Southern Africa: Sweden Invests $42 Million to Improve Sexual and Reproductive Health in East and Southern Africa

Pretoria, South Africa — Sweden today announced a further investment of $42 million for sexual and reproductive health and rights (SRHR), in an effort to transform the lives of millions of people in East and Southern Africa. The funding is being made available through Sweden’s Strategy for SRHR in Africa 2022-2026.

The investment will bolster existing efforts by four United Nations agencies – UNAIDS, UNFPA, UNICEF and WHO – to support countries and regional entities in East and Southern Africa to reduce maternal mortality including from unsafe abortion, HIV and sexually transmitted infections (STIs), unmet need for contraceptives, and gender-based violence (GBV). The investment brings to $99 million the total amount committed by Sweden since 2018.

“We are proud that, as four UN agencies working together, we have created a regional movement of government, civil society and development partners committed to improving the sexual and reproductive health and rights of all people in East and Southern Africa, using an integrated approach. This investment by Sweden will enable this partnership to conclude the unfinished business and to fast track the realization of the SRHR targets of the Sustainable Development Goals,” said UNAIDS Regional Director Anne Githuku-Shongwe, UNFPA Regional Director Lydia Zigomo, UNICEF Regional Director Mohamed Fall and WHO Regional Director Dr. Matshidiso Moeti.

Despite progress made to date, the region is unlikely to ensure universal access to SRHR by 2030, without a concerted effort. Across the region, too many pregnant women die from preventable causes. One in five women in the region who need to use modern contraceptives are not using them, with adolescents and young women having the highest unmet need, resulting in high levels of early and unintended pregnancies.

HIV remains the single biggest threat to people’s sexual and reproductive health, with close to 670,000 new HIV infections occurring in the region in 2021, of which one quarter were among adolescents and young women. And one in six adolescents and young women will have experienced GBV by the age of 19.

Progress continues to be challenged by structural, social and health system barriers. Restrictive laws, policies and traditional and cultural practices give rise to stigma and discrimination, which limit people’s ability to exercise their sexual and reproductive rights.

Health systems challenges – including inadequate domestic investments in health, poor infrastructure, stock-outs of essential commodities and supplies, and limited skilled personnel -undermine the health outcomes of people across the region. Many countries are becoming increasingly vulnerable to humanitarian crisis as a result of, climate change, socio-economic and geo-political shocks, with the health systems inadequately prepared to respond to such shocks and crises.

“The Swedish government remains committed to working alongside regional partners and countries to realize this continent’s aspirations to ensure SRHR for all, in line with the AU Agenda 2063 and the Sustainable Development Goals. We are excited that this investment aligns to efforts to support the regional SRHR initiative by the wider Team Europe group,” said H.E. Ambassador Håkan Juholt.

The continued support from Sweden will enable the 2gether 4 SRHR Programme to fast track efforts to achieve universal access to SRHR. This will be done by supporting laws and policies that empower people to exercise their sexual and reproductive rights, and ensuring that they can access quality, integrated and people-centred SRHR services that meet their needs, including in times of crisis. With a comprehensive approach to SRHR, the social and cultural norms that give rise to the stigma and discrimination that impede people’s rights, health and well-being will be identified and tackled.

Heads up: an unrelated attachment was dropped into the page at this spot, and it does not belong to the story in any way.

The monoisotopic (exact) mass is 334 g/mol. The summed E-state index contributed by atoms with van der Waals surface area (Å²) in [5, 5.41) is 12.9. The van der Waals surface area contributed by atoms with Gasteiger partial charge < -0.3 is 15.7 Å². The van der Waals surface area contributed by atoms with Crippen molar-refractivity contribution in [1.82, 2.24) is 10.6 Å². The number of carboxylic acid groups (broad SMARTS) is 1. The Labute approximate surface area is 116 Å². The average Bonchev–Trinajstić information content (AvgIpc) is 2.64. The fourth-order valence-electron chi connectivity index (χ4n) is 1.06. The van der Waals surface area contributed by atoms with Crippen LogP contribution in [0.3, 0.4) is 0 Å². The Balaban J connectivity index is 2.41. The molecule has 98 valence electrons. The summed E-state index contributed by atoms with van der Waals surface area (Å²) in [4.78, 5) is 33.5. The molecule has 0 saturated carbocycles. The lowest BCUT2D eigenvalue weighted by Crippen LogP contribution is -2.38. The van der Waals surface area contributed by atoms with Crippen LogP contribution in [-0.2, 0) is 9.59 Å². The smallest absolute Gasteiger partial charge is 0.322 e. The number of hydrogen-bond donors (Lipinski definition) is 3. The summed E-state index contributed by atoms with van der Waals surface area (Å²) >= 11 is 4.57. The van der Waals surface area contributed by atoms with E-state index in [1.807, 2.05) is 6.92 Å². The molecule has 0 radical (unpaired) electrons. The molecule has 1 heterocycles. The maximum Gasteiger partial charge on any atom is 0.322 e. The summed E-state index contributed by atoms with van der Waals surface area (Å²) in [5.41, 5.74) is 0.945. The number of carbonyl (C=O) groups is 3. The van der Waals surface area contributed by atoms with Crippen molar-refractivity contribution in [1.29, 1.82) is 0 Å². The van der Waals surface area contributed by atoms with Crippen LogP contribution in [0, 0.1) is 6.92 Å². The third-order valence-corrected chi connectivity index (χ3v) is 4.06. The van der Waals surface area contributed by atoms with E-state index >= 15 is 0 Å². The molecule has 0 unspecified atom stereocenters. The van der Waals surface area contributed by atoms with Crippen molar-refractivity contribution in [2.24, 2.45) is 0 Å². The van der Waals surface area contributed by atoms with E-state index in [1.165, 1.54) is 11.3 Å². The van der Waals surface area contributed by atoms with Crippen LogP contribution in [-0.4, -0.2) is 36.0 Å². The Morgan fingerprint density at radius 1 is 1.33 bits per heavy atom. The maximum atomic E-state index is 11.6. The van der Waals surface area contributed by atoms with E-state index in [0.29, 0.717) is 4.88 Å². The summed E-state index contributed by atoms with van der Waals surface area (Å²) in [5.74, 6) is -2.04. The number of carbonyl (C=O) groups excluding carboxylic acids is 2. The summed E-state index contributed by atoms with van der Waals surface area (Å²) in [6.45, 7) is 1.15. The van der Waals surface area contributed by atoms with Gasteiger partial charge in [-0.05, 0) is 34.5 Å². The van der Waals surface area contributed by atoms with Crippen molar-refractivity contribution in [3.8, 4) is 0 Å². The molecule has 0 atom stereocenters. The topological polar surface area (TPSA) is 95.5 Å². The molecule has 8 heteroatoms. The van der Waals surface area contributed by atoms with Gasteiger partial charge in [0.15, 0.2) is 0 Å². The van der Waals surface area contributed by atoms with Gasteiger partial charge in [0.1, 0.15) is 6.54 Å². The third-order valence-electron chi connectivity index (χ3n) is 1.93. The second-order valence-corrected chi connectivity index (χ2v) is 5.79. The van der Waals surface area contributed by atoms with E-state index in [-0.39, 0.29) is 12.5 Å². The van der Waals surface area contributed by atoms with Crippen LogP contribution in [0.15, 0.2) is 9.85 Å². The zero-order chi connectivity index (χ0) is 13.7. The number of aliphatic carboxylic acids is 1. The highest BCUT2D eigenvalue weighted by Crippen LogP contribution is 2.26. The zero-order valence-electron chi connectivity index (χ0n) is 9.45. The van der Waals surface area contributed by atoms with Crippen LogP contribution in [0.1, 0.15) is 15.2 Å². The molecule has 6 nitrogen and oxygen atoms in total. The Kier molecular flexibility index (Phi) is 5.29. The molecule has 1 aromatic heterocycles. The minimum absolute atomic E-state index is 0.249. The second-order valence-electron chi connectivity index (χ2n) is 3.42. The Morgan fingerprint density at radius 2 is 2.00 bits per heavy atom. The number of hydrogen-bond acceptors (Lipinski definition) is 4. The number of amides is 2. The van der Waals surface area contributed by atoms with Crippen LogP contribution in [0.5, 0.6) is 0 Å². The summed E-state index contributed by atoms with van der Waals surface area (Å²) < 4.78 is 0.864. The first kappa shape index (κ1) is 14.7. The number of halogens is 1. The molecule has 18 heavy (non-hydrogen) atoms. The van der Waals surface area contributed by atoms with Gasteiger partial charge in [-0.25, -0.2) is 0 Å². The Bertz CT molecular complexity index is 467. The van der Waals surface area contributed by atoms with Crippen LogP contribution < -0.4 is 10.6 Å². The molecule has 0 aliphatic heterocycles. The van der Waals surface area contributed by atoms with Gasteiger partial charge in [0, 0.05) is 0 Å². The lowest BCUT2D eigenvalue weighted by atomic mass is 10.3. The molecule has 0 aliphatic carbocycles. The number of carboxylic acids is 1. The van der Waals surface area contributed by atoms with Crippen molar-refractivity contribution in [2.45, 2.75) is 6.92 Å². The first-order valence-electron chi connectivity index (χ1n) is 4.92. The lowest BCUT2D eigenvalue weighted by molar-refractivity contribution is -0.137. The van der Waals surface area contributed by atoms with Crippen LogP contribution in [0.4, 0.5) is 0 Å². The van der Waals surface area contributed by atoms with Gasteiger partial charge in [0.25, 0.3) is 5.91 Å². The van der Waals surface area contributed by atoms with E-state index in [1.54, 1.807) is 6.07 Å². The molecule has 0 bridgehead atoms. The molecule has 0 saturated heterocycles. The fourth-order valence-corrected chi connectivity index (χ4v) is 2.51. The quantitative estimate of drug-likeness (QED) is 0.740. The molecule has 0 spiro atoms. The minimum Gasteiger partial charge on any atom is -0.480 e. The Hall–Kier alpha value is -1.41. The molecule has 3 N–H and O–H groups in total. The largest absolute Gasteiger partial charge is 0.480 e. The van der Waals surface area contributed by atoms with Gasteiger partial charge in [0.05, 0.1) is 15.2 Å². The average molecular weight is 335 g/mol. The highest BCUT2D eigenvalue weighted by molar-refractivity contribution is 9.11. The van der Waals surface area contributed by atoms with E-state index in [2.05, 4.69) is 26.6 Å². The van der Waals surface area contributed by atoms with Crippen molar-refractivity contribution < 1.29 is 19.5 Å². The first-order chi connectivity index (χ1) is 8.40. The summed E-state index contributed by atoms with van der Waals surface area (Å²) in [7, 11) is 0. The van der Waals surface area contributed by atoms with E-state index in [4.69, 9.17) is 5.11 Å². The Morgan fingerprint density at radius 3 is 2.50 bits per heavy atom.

Note to the Editor

Over the past four years, Sweden has invested $57 million in the 2gether 4 SRHR Programme. This investment has supported regional and national partners to develop laws, policies and strategies, and advocated for greater domestic investments in SRHR. If realised, these investments will enable the 633 million people living in the region – the majority of whom are young people – to exercise their rights to bodily autonomy, to decide freely when and whether to have children, to realise their full potential, and contribute towards the socio-economic development of the region.

At a regional level the programme supported the East and African and Southern African Development Community to develop SRHR frameworks aligned to the Sustainable Development Goals (SDGs) and the development of score cards. The score cards enable the region to measure progress towards SDGs and acts as an early warning system to countries and the region of areas lagging behind that need to be addressed.

Twelve countries were supported to provide integrated people centred SRH services, with results showing an increased uptake. In five countries, women accessing gender-based violence services were more likely to receive ART to prevent HIV, and emergency contraceptives to prevent unintended pregnancies.

In six countries, women accessing comprehensive abortion-care services in accordance with the laws of their country were more likely to be tested for HIV, screened for STIs and receive information, counselling and contraceptives to prevent unintended pregnancies. Five countries reported an increase in the number of women accessing contraceptive services being screened for HIV and STIs. Most countries successfully contributed towards the 90-90-90 HIV targets through ensuring that 90% of pregnant women were tested for HIV and screened for STIs.